I’m surprised at Ferrarri’s constantly running their mouth during this ‘off season’. I thought they had more class than that.

Obviously not.

17

Harsh but fair!

Also harsh on Stefan GP and ProDrive that Campos and USF1 are dying a slow lingering death rather than pulling out now while there would still be time for another team to take their place – as surely once the season starts they can’t just allow a new team to join in.

Hang on … this is the FIA … what am I thinking … of course it could happen!

18

Limping teams, we would do well to remember that even Renault had a torrid entry to f1 with cars belching flames when they stopped and it didn’t take long for them to come good. Most of the great names in f1 had the advantage of running cars in Grand Prix racing built by someone else which is not available to the new teams, even Ferrari as Enzo ran Alfa’s pre-War.

19

I just wanna LOL for this:

… munificent white knight, well used to this sort of last minute rescue deal.

and for this too:

… from that very same knight in shining armour …..

I love this kinda propaganda. Very good work Ferrari !

20

“leave the rules for 5 years (even if they are poor) and let teams and privateers have a 5 year programme”

STOP CHANGING THE ****ING RULES EVERY ****ING SEASON. That way, cars can evolve, rather than having to be redesigned every bloody year. And if a team is running low on funds, it can use last year’s car and improve it over the course of the season.

THAT’S how to reduce costs in F1.

21

The entry of the new teams does not appear to have been handled fairly or honestly.

But Ferrari are taking it too far to suggest that teams like Lotus and Virgin are making a mockery of the sport. In 1992, Ferrari themselves were at times 3-4 seconds off the pace in qualifying. It’s only in recent years that the field has been so evenly matched.

10 teams is not enough, and I think Ferrari might find that most F1 fans favour the expanded grid. It’s not easy to start a new team, so let’s give these guys a chance to get a foothold.

22

I agree the limping comment is very distressful. Ferrari remind me of a punch drunk boxers giving it large once last time believing they are the best. Well Ferrari watch out for the knockout blow from Mike “THE BULL DOG” Gascoyne.

If you don’t like the sand pit you can take your toys elsewhere

23

Very funny and very true, could not agree more with Ferrari. Although I think in the long run Virgin and specially Lotus get better as they gain experience, Campos and USF1 will end up not running this year or just dropping out in 2011. An entry should have been given to ProDrive/Aston Martin.

24

While I see the facts from this fiery attack on MM and the new teams, I think they have gone too far and too harsh on some of the more serious new teams.

I guess LDM still feel very sore about loosing MS to Merc. If the selection of new teams would have been tighter, he may have succeeded in getting the 3rd car on the grid and retain MS to race.

I also think Ferrari is talking big now because the test results has somewhat indicated they are in front. I just wish there will some occasions this season the red cars are overtaken by the “limping” ones.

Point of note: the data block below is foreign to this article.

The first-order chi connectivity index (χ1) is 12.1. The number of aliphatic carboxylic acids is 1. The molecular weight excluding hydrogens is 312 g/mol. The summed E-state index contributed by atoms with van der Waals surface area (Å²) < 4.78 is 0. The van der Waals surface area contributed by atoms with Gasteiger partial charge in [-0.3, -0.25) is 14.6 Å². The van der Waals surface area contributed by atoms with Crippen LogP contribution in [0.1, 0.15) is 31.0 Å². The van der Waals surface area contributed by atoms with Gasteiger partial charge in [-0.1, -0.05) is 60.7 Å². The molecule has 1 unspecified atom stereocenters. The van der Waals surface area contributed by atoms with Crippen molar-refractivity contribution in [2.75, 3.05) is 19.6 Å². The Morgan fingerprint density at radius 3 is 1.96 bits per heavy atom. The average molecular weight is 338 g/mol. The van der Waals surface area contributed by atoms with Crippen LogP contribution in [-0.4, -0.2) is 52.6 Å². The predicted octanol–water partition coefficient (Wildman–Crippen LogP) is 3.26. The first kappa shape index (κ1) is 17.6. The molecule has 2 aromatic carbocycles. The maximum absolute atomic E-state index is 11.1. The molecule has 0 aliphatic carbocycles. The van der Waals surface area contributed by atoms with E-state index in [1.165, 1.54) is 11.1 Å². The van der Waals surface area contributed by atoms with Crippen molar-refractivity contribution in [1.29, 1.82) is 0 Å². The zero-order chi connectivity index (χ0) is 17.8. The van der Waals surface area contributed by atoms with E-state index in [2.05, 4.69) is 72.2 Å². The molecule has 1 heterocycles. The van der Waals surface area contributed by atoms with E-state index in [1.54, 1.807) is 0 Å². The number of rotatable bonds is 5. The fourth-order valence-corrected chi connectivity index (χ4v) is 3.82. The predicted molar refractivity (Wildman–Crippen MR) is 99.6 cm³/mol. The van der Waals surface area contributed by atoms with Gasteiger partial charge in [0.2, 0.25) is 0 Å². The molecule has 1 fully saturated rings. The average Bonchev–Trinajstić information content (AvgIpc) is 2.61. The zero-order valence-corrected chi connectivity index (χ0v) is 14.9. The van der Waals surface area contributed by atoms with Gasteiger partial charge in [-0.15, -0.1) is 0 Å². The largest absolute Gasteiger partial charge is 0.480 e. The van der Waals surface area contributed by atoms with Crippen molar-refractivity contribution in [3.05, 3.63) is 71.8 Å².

25

Unless this is some form of signalling that Ferrari are using to garner some behind-the-scenes support or positioning, I don’t think these comments will endear Ferrari, or Luca, to many fans.

Max Mosley is many things, but he is not stupid. I wonder whether he ever truly believed that four new teams would make the grid in Bahrain or, as in a negotiation, he asked for four teams knowing that he’d be happy with two?

26

I’m happy that Ferrari spoke out. I, as an F1 fan of 15 years, am disappointed about the lowering of standards and the manner it was forced upon the teams.

James, I (for one) also agree with Ferrari about the loss of BMW, Toyota, and most of Renault.

27

There is elements of the Ferrari comments that are correct, however why do they feel the need to continue to repeat the same tired crap?

Ferrari layed into the new teams hours after they were announced, They laid into them at a time when they all looked in a stronger position than they do now & they are laying into the new teams that have already produced a car & got some testing, something that in my opinion deserves some credit considering the lack of time Lotus in particular have had.

Luca Di Montezemolo has been against the new teams since before they were selected because he wanted teams to run 3rd cars & I think that since that idea was refused he’s just been ranting about that, the new teams & the FIA at every opportunity. I’d say he also blames the FIA on them losing Schumacher because he more than likely would have been in any 3rd car Ferrari ran.

28

The comments put out by Ferrari do nothing but make themselves look bad. I can’t help but wonder what the desired outcome of an article like this would hope to achieve. The language itself is both embarrassing and and offensive to the traditional spirit of the sport. In my humble opinion, you could expect this from an individual from any team in the heat of the moment…but this is coming from the organization itself at their own pace….shame on them. Instead of letting it out on the track, they’ve decided to sling mud from the comfort of their computer desks.

“Holy War”, “vultures”, c’mon…it sounds like a tabloid wrote this, not a top class racing team.

While concept of voicing their opinion on the status of F1 today is warranted, the manner in which they did it is purely unprofessional.